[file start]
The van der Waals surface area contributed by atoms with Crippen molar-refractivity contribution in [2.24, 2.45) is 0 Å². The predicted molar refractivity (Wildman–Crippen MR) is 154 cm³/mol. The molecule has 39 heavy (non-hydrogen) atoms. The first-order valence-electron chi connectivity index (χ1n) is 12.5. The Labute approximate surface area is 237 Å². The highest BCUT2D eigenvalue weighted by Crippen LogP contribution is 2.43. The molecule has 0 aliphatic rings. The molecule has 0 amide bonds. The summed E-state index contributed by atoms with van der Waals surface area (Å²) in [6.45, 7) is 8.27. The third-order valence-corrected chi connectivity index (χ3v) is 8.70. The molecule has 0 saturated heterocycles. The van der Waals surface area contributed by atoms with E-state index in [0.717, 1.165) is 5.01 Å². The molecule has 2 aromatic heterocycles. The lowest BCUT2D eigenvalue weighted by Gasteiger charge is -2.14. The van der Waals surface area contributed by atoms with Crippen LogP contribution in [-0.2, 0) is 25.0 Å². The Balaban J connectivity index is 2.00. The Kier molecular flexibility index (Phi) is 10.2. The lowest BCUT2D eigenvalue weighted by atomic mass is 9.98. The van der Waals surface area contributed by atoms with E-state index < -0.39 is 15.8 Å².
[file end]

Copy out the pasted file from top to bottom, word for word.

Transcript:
The van der Waals surface area contributed by atoms with Crippen molar-refractivity contribution in [2.24, 2.45) is 0 Å². The predicted molar refractivity (Wildman–Crippen MR) is 154 cm³/mol. The molecule has 39 heavy (non-hydrogen) atoms. The first-order valence-electron chi connectivity index (χ1n) is 12.5. The Labute approximate surface area is 237 Å². The highest BCUT2D eigenvalue weighted by Crippen LogP contribution is 2.43. The molecule has 0 aliphatic rings. The molecule has 0 amide bonds. The summed E-state index contributed by atoms with van der Waals surface area (Å²) in [6.45, 7) is 8.27. The third-order valence-corrected chi connectivity index (χ3v) is 8.70. The molecule has 0 saturated heterocycles. The van der Waals surface area contributed by atoms with E-state index in [0.717, 1.165) is 5.01 Å². The molecule has 2 aromatic heterocycles. The lowest BCUT2D eigenvalue weighted by Gasteiger charge is -2.14. The van der Waals surface area contributed by atoms with Crippen LogP contribution in [-0.2, 0) is 25.0 Å². The Balaban J connectivity index is 2.00. The Kier molecular flexibility index (Phi) is 10.2. The lowest BCUT2D eigenvalue weighted by atomic mass is 9.98. The van der Waals surface area contributed by atoms with E-state index < -0.39 is 15.8 Å².